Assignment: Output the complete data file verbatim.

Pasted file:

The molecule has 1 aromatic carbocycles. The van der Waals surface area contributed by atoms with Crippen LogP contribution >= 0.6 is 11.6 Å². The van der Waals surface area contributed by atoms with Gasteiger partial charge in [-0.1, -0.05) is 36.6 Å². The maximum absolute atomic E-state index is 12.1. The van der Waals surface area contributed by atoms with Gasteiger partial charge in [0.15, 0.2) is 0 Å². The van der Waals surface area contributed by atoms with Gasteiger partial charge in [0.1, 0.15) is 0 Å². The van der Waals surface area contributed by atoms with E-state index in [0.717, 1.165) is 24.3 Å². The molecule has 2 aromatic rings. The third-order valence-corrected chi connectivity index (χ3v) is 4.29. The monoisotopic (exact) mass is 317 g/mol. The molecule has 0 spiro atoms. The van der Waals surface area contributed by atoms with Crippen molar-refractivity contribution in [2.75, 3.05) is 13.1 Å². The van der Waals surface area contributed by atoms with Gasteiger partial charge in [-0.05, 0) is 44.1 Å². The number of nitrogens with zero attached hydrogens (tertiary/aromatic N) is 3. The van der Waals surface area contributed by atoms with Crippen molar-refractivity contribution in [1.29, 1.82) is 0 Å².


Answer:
The molecule has 1 aromatic carbocycles. The van der Waals surface area contributed by atoms with Crippen LogP contribution >= 0.6 is 11.6 Å². The van der Waals surface area contributed by atoms with Gasteiger partial charge in [-0.1, -0.05) is 36.6 Å². The maximum absolute atomic E-state index is 12.1. The van der Waals surface area contributed by atoms with Gasteiger partial charge in [0.15, 0.2) is 0 Å². The van der Waals surface area contributed by atoms with Gasteiger partial charge in [0.1, 0.15) is 0 Å². The van der Waals surface area contributed by atoms with E-state index in [0.717, 1.165) is 24.3 Å². The molecule has 2 aromatic rings. The third-order valence-corrected chi connectivity index (χ3v) is 4.29. The monoisotopic (exact) mass is 317 g/mol. The molecule has 0 spiro atoms. The van der Waals surface area contributed by atoms with Crippen molar-refractivity contribution in [2.75, 3.05) is 13.1 Å². The van der Waals surface area contributed by atoms with Gasteiger partial charge in [-0.05, 0) is 44.1 Å². The number of nitrogens with zero attached hydrogens (tertiary/aromatic N) is 3. The van der Waals surface area contributed by atoms with Crippen molar-refractivity contribution in [1.29, 1.82) is 0 Å².